Watch the AMA's COVID-19 Update, with insights from AMA leaders and experts about the pandemic.
In today’s COVID-19 Update, a discussion with AMA's Director of Science, Medicine & Public Health, Andrea Garcia, JD, MPH, on COVID-19 vaccine numbers and trending topics related to the pandemic over the past week. Also covering booster shots (including FDA and CDC recommendations), COVID case spikes related to dropping temperatures and a reminder to get your annual flu shot.
Learn more at the AMA COVID-19 resource center.
- Andrea Garcia, JD, MPH, director of science, medicine & public health, American Medical Association
Unger: Hello, this is the American Medical Association's COVID-19 Update video and podcast. Today we have our weekly look at the numbers, trends and latest news about COVID-19 with the AMA's Director of Science, Medicine and Public Health Andrea Garcia in Chicago. I'm Todd Unger, AMA's chief experience officer, also in Chicago.
Andrea, a lot of news about boosters and a lot of confusion regarding both the Moderna and the J&J vaccine. Let's start with the big picture. Where are we in this process of authorizing boosters and what's it all mean?
Garcia: Well, thanks for having me back, and I agree, it can definitely get a bit confusing. So looking at the big picture, the FDA's advisory committee has conducted a series of votes to recommend boosters for all three COVID-19 vaccines used in the U.S., Pfizer BioNTech, Moderna and the Johnson and Johnson vaccine. For reference, to date, more than 104 million people in the U.S. have received the Pfizer vaccine, more than 69 million have received Moderna and about 15 million, the J&J vaccine. As we've talked about in some of the previous episodes, the FDA and CDC have already authorized and recommended the Pfizer booster for people aged 65 and older, at-risk adults over the age of 18, whether that risk comes from underlying conditions or the risk of exposure due to where a person lives or works. For both the Moderna and the J&J, the FDA still needs to determine whether or not it will accept the recommendations laid out by its advisory committee last week. The FDA's acting commissioner is expected to do that in the next day or two but it hasn't happened as of the time we're having this conversation.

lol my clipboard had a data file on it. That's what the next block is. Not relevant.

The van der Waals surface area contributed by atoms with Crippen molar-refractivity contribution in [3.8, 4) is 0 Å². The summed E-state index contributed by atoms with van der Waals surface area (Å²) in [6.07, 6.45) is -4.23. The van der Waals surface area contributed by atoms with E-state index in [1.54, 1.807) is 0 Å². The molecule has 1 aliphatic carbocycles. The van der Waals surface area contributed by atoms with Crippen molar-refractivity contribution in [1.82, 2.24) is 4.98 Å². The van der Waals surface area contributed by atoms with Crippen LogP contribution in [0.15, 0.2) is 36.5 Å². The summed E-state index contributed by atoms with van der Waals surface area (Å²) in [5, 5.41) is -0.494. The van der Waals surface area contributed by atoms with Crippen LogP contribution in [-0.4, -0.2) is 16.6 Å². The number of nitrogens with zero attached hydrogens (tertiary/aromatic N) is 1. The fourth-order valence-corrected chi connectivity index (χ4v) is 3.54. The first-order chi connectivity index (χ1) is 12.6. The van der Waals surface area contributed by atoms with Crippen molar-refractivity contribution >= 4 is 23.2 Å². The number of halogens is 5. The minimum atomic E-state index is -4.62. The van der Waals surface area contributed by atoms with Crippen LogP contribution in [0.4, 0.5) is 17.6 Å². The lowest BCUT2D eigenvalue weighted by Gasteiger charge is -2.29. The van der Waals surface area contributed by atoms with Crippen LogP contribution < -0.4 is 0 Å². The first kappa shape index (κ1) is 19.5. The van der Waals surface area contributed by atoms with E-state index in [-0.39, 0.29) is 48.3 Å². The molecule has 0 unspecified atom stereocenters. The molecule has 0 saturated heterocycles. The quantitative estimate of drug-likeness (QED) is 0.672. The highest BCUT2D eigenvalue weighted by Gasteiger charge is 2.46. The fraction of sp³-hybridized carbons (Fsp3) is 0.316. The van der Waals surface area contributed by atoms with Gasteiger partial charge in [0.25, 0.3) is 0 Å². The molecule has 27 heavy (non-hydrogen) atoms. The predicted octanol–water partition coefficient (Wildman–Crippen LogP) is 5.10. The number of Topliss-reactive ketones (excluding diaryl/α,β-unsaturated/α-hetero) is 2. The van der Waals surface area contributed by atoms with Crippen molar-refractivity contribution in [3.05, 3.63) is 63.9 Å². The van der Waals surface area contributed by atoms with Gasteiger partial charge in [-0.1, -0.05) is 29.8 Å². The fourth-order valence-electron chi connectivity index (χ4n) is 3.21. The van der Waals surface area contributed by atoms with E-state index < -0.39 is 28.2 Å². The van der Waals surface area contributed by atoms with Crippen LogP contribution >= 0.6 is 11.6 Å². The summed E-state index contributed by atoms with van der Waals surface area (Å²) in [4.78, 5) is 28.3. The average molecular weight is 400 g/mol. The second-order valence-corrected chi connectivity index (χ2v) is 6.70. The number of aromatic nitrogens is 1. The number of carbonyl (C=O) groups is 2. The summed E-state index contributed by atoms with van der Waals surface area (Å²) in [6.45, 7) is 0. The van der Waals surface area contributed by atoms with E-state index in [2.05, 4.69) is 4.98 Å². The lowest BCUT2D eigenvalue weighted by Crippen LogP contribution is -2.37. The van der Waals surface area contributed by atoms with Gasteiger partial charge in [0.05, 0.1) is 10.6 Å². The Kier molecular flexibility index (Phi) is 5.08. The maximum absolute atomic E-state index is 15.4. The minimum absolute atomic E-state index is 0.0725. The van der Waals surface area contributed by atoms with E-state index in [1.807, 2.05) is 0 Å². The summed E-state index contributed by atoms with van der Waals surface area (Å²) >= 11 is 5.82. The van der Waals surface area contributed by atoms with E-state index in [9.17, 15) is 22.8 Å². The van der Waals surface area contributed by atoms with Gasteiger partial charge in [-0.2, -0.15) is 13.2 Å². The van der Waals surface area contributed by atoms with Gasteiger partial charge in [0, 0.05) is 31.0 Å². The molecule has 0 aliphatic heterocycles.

Unger: I think this multi-step process can be a little confusing to people on the outside. What is the next step?
Garcia: So today and tomorrow, the CDC's Advisory Committee on Immunization Practices is meeting. They'll review the data and make a recommendation to the CDC director on use of boosters for Moderna and J&J vaccines in the U.S. population. So these boosters will only be available to the public if the CDC recommends their use. So if all goes as expected, boosters for Moderna and J&J could be offered by the end of this week. That would mean over a 100 million fully vaccinated people could be eligible for COVID-19 boosters very soon.
Unger: You mentioned a little bit about this but just digging in as specifics, can you take us through what the FDA panel recommended for the Moderna booster specifically?
Garcia: Yeah, so the FDA advisory committee voted last Thursday to support booster shots of the Moderna vaccine for the same groups as those they recommended for the Pfizer booster doses. So people age 65 and older, adults age 18 to 64 who are at high risk of severe COVID and then people who are at higher risk of exposure because of their job or living situation. As with the Pfizer booster, the committee member said that these jobs could include health care personnel, grocery store clerks and others who are potentially exposed to COVID during their work. The Moderna booster will be half a dose of the same vaccine already given and that's because the company data suggested that the lower dose was as effective but it potentially had fewer side effects. We also know that people who are immunocompromised because of an organ transplant, cancer treatment, medication or some other similar situation can already get a full third dose of the Moderna vaccine. That's considered an additional dose rather than a booster.
Unger: Okay, so how about the J&J vaccine?